Whose Church Is It?
So Moses went out and told the people the words of the Lord; and he gathered seventy elders of the people, and placed them all around the tent. Then the Lord came down in the cloud and spoke to him, and took some of the spirit that was on him and put it on the seventy elders; and when the spirit rested upon them, they prophesied. But they did not do so again. Two men remained in the camp, one named Eldad, and the other named Medad, and the spirit rested on them; they were among those registered, but they had not gone out to the tent, and so they prophesied in the camp. And a young man ran and told Moses, “Eldad and Medad are prophesying in the camp.” And Joshua son of Nun, the assistant of Moses, one of his chosen men, said, “My lord Moses, stop them!” But Moses said to him, “Are you jealous for my sake? Would that all the Lord’s people were prophets, and that the Lord would put his spirit on them!” And Moses and the elders of Israel returned to the camp.
When the day of Pentecost had come, they were all together in one place. And suddenly from heaven there came a sound like the rush of a violent wind, and it filled the entire house where they were sitting. Divided tongues, as of fire, appeared among them, and a tongue rested on each of them. All of them were filled with the Holy Spirit and began to speak in other languages, as the Spirit gave them ability.
Now there were devout Jews from every nation under heaven living in Jerusalem. And at this sound the crowd gathered and was bewildered, because each one heard them speaking in the native language of each. Amazed and astonished, they asked, “Are not all these who are speaking Galileans? And how is it that we hear, each of us, in our own native language? Parthians, Medes, Elamites, and residents of Mesopotamia, Judea and Cappadocia, Pontus and Asia, Phrygia and Pamphylia, Egypt and the parts of Libya belonging to Cyrene, and visitors from Rome, both Jews and proselytes, Cretans and Arabs—in our own languages we hear them speaking about God’s deeds of power.” All were amazed and perplexed, saying to one another, “What does this mean?” But others sneered and said, “They are filled with new wine.”
“Whose Church Is It?”
A friend of mine posted a picture on his Facebook page yesterday that made me laugh. It was a photograph of an outdoor church sign that read: (And I’ll read it with the intonation that I think my friend imagined…) “Don’t let worries kill you. Let the church help.” I thought immediately of Moses. He had a lot of worries that could have killed him on the trek toward the Promised Land. But according to Moses, it was his community of faith, his synagogue, who were helping to kill him off faster than anything else. The long journey out of Egypt was taking a toll on the people and their constant kvetching was wearing Moses down. The complaints of a people hungry for something tasty to eat were eating away at their leader. “Don’t let worries kill you, Moses. Let the people of God help.”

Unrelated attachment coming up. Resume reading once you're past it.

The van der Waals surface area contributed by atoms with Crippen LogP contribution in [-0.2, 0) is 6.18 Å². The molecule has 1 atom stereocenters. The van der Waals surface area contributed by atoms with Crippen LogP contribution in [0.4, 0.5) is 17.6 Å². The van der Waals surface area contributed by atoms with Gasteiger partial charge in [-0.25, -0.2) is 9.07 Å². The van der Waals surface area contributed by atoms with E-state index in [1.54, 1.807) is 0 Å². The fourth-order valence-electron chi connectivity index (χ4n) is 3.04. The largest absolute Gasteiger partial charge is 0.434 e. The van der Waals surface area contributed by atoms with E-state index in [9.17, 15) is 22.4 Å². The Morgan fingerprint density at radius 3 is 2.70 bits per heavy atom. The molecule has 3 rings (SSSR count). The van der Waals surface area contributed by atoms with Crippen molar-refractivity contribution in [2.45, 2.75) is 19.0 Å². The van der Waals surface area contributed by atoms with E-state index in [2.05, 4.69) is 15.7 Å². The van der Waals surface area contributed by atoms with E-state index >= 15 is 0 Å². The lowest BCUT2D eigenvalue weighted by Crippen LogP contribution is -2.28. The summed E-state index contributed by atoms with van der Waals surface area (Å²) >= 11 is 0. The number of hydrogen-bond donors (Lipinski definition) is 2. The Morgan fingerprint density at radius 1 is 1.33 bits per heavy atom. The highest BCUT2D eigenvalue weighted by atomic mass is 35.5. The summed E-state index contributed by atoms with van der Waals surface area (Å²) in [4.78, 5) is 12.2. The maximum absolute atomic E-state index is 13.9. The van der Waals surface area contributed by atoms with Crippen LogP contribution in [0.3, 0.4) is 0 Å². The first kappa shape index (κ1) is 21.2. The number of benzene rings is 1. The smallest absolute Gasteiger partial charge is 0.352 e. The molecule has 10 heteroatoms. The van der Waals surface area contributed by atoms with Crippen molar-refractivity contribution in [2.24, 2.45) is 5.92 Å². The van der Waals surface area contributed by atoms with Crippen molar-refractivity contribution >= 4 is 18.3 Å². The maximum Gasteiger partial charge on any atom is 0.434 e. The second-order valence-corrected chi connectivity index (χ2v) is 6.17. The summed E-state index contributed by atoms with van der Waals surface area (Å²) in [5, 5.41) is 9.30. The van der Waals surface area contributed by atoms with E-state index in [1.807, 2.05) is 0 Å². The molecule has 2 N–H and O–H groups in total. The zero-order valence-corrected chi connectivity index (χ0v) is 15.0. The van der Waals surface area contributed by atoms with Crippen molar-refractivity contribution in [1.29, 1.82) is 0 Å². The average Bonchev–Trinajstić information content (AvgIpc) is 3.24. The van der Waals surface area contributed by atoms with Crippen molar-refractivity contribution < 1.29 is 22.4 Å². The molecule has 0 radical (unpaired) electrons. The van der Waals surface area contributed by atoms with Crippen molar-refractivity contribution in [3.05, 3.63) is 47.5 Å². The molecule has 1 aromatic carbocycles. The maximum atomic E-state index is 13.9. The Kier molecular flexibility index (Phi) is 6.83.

The bit that came before what I read this morning from the Book of Numbers was pretty much Moses saying to God: “If this is how it’s going to be, then just take me now!” And so Moses turns to God and says: “I can’t do this alone. I can’t carry these people by myself.” And God says: “OK, fair enough. Pick 70 elders and we will set them aside for leadership, to help you out.” And Moses probably thought, why didn’t I say something sooner? So Moses followed God’s suggestion, and God’s spirit was upon the 70 and they all prophesied, which is to say they did and said the kinds of things that helpful religious leaders are known to do and say.
But it seems that they only prophesied once. Moses was hoping for a little more help than that. Except… there were these two dudes named Eldad and Medad who were off doing their own prophesying thing. Moses’ worried assistant, Joshua, reported this to the Big Boss thinking it an infraction of the rules of Proper Prophesying.
“Make them stop,” Joshua cries.
“Are you serious?” says the burned out, over functioning Moses, surprising Joshua. “I’d be thrilled if all of the leaders were out there prophesying all the time.”
“Oh.” Said Joshua. “But I thought you were the boss.”
I suspect Moses gave Joshua a big eye roll at that point. The exhausted Moses finally has come to accept that it is not all up to him. He’s ready to share the burden of leadership, but not everyone is ready to step up to the plate. And Joshua seems to want to exercise more vigilance than Moses does about the sharing of this leadership. In response, what Moses in essence ways to Joshua is that the community of faith doesn’t belong to him, or to Joshua, or to Eldad or Medad. Or to the seventy selected leaders for that matter. The community of faith belongs to all of them, and it belongs to none of them. Ultimately, the religious community belongs to God.
Whose religious community is this?